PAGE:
Governor Carney is right to be cautious about the 'sugar-rush' recovery so far, and keeping his stimulus options, such as quantitative easing (QE), on the table.

At first glance, though, marrying 'forward guidance' on rates with a 2% CPI target deferred another six-12 months to the end of 2015 will worry some he is further subordinating inflation-control to growth considerations. The MPC's choice of unemployment as a policy-yardstick also seems as much as 'puzzle' as the puzzle it has posed them trying to explain it so far.

This experiment will be interesting, and it remains to be seen whether forward guidance ends up being more cosmetic than real, with little added impetus to growth.

With world recovery still groggy, most consumers and firms will doubtless already know that bank rate is staying low for longer, and the 'bells and whistles' attached to guidance - the unemployment rate and so-called 'knock outs' that will nullify guidance - now need be easily communicated to be tested.

Worst of all, guidance could even back-fire if certainty that rates in two years time are likely to be as low as they are today simply defers purchases, which gets us into the realms of 'a Japan'.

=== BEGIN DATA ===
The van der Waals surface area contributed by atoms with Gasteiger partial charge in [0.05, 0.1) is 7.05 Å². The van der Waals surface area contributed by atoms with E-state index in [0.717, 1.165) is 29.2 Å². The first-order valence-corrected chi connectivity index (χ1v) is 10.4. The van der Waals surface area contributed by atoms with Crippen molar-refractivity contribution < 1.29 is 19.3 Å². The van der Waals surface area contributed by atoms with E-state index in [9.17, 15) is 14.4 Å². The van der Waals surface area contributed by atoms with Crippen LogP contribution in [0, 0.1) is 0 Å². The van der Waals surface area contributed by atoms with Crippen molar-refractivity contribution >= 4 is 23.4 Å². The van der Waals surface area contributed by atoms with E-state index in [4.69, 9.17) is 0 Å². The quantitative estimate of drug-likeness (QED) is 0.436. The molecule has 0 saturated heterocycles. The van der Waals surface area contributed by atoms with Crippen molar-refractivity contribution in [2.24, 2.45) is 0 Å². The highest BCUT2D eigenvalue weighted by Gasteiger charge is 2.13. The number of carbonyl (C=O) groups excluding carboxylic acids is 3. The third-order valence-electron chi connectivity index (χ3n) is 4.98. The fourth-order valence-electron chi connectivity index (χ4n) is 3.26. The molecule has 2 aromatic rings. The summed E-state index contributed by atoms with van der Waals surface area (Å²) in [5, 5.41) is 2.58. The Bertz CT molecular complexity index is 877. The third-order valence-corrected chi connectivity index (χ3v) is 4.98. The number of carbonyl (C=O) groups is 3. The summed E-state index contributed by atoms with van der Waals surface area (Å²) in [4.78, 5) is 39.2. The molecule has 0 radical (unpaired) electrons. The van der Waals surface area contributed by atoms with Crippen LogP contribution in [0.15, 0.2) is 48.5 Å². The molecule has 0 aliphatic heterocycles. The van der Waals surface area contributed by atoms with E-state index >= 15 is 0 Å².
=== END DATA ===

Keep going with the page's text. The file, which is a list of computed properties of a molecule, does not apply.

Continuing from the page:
More likely, after the sugar rush of this summer's housing, sport and royal-baby-associated growth-spurt and, yet, the prospect in my view, that CPI inflation could shave its 2% target next spring, suggests Carney may eventually pick up the QE baton, later in the year.

TUC General Secretary Frances O'Grady

The TUC has long campaigned for the bank to take account of unemployment when setting economic policy.

Today's announcement shows that the bank understands a real recovery is something that benefits ordinary people, and not just an upward blip in economists' outlooks.

The new Governor's outlook also provides a much needed dose of realism after yesterday's 'Boom Britain' headlines. The Chancellor should heed his warning that the UK is still on course for the slowest recovery in output since records began.

The fact is real wages are set to continue falling throughout 2013 - the longest pay squeeze in over a century- and the bank does not expect unemployment to fall significantly for another three years.

People will ultimately judge the recovery on the availability of good jobs and whether their disposable income is rising again, rather than economic forecasts and partisan spin.

Prof. Philip Booth of the Institute of Economic Affairs